“Also, when you opt for this route, your lending timeline won’t be something the builder or lender is going to hold against you. Oftentimes, in-house lenders offer very long-term rate lock periods as additional incentives that line up with your construction timeline; this flexibility is not typically offered, as most traditional lenders max out between 90 and 180-day lock periods.”
Picking your builder’s partnering lender can also save time.
“In our case, we know what the bank needs to successfully fund a loan for a new build or whole home renovation, providing a very streamlined process for the consumer,” adds Cantor.
Realtor Samantha Odo also points out that it’s in everyone’s best interests for the deal to go through when you choose a builder’s preferred lender.
“Their preferred lender is someone who will likely err on the side of approving borrowers for the builder’s project more often than a randomly chosen lender,” Odo says.
“When a lender has a good relationship with a builder, it’s usually because they work well together, have a good process, and enjoy higher approval rates.”
Drawbacks of using your builder’s preferred lender
On the other hand, using a partnering lender can have its downsides.
“The drawbacks lie within the affiliation between the lender and the builder. When the company providing financing is the same that is building and selling the home, there’s a potential conflict of interest,” cautions Heck.
“While this does not necessarily mean a buyer will receive a worse offer or interest rate, it is a reason for caution,” he says.
Consider that the preferred lender may work too hard to please the builder/seller, without necessarily representing the buyer’s best interests.
“Not every preferred lender will act in this way, but when you have a lender who loves getting referrals from a builder, their service may be skewed,” Gelios says.
One of the biggest risks to saying ‘yes’ to your builder’s preferred lender is that you may not get the best loan deal. You could end up paying a higher interest rate with worse loan terms than if you had shopped around and compared offers from various lenders.
Luckily, there’s an easy solution.
You can get pre-approved by a few lenders and compare their offers to make sure you’re getting the best rate.
The approval process will take a little longer for a new construction home than an existing home. But considering that a lower mortgage rate can easily save you thousands, the extra effort is usually worth it.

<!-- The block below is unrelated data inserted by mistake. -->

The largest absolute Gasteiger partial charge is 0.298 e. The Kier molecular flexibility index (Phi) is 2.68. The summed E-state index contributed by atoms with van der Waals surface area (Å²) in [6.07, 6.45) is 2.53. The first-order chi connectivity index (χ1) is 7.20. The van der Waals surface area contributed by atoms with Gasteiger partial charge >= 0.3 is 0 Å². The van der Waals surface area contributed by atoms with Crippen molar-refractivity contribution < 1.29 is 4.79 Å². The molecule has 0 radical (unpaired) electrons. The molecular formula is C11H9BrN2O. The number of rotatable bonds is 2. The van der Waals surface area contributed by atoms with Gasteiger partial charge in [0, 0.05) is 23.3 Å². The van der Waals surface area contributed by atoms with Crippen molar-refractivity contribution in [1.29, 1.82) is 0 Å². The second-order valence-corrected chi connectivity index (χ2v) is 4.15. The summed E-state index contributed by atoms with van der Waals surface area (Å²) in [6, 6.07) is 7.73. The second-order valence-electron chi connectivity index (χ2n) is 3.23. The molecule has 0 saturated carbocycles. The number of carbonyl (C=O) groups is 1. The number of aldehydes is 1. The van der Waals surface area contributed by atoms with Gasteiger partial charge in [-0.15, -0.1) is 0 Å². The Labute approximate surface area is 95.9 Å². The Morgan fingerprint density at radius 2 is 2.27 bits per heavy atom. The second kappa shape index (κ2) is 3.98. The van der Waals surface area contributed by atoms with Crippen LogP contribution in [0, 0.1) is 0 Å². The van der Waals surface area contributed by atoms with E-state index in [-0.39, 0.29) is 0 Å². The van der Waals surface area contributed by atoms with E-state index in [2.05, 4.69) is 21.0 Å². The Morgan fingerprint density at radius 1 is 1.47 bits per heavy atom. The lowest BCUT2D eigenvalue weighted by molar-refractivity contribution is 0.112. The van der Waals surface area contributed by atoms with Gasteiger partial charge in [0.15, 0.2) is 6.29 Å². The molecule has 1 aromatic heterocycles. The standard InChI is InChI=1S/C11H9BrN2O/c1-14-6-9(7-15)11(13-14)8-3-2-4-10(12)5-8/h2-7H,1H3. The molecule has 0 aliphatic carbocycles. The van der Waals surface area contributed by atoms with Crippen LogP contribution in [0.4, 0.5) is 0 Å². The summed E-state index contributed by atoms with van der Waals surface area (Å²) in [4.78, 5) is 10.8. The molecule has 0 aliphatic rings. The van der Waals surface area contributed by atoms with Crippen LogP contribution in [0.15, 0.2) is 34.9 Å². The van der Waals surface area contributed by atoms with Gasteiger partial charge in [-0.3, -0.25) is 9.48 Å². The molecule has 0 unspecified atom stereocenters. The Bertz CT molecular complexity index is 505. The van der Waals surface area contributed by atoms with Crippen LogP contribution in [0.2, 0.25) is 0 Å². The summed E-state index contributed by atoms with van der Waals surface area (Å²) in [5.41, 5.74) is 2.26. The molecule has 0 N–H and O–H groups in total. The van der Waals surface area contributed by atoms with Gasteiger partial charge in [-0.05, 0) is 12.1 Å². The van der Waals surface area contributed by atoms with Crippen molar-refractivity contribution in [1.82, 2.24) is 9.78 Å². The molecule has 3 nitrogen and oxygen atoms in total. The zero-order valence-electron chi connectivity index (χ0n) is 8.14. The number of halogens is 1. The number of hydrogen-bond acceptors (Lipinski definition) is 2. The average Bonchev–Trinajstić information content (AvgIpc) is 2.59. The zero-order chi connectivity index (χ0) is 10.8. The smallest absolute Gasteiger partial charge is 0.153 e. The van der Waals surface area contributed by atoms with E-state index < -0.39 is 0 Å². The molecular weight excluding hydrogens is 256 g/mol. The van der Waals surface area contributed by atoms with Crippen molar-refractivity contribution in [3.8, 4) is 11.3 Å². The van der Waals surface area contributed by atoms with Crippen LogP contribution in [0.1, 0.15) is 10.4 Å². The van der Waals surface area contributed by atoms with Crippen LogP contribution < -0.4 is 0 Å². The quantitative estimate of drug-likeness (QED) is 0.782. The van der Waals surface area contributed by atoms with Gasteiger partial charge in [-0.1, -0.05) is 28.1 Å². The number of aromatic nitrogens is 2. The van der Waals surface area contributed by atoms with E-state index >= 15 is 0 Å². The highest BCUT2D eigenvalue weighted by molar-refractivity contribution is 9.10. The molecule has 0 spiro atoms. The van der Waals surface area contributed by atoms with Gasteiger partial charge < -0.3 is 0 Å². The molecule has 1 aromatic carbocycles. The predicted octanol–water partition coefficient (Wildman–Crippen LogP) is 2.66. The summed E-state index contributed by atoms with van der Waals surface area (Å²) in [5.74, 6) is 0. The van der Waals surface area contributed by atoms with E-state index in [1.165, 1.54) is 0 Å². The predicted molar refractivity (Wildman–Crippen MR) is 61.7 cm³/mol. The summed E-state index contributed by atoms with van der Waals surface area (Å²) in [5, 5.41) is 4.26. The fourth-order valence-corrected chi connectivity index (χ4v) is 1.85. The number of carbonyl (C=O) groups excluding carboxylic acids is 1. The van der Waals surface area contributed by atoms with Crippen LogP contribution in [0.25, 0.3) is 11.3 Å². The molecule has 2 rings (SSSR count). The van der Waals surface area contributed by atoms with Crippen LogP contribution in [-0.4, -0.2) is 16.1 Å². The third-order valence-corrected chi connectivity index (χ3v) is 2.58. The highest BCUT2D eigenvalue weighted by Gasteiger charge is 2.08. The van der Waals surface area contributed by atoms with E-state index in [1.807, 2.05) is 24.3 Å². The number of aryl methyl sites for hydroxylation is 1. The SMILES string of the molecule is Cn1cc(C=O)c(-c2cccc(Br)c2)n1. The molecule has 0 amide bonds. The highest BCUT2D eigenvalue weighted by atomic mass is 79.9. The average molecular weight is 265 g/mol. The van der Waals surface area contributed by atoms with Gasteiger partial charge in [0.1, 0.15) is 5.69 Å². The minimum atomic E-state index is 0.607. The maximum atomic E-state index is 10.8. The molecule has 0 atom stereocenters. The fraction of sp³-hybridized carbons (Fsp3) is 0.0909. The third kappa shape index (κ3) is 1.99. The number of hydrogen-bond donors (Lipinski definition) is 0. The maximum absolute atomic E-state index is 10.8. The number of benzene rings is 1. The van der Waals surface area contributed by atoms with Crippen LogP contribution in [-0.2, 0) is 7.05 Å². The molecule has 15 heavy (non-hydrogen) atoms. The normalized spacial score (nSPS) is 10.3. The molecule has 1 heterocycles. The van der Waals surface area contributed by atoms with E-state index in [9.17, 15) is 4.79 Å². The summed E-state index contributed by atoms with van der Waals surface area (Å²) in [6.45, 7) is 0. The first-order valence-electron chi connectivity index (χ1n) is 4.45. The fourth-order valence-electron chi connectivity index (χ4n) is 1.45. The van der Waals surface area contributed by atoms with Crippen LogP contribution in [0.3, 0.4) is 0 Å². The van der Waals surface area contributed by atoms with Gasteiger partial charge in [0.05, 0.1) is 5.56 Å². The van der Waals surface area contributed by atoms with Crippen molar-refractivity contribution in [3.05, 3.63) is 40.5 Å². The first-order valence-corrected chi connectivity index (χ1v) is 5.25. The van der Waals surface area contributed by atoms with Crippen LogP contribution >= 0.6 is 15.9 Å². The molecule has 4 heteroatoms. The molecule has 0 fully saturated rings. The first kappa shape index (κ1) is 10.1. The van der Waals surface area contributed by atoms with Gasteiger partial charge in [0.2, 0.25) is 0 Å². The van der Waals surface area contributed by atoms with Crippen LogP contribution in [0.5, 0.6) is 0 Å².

Why builders have preferred mortgage lenders
It’s little surprise that many contractors and building firms choose to join forces with an outside lender or offer in-house financing options. This increases the convenience factor for buyers, most of whom will end up needing a mortgage loan.
“It’s most common for builders to have an affiliated lender partner purely for financial purposes and to increase the profits from the new build and home sale. In some situations, builders may have a preferred lender simply based on who they trust or have a history of working with,” Heck adds.
Beyond financial incentives, “the builder prefers to have control over the process. The builder’s lender might work harder to get a buyer a loan and let the builder know sooner if the buyer does not qualify. It’s easy to understand why a builder would like this level of control,” says real estate attorney and realtor Bruce Ailion.
Often, these benefits work in the buyer’s favor as well as the builder’s. But if you do find a better deal, you should absolutely go with the company saving you the most money.
Your builder cannot require you to use its preferred lender — so don’t let anyone make you think otherwise. And if the lender doesn’t offer competitive rates, it’s in your best interest to look elsewhere for financing.
Truth is, your builder’s preferred or in-house lender may provide the best loan deal that saves you the most money and time.
They may offer incentives, a longer rate lock, and/or a lower interest rate than competitors. But you won’t know that for sure unless you do your due diligence as a borrower.
“Shopping around and comparing lenders will help you determine if the offer coming from a preferred lender is the best long-term option or if you would be better served going with a lender of your choice,” Heck recommends.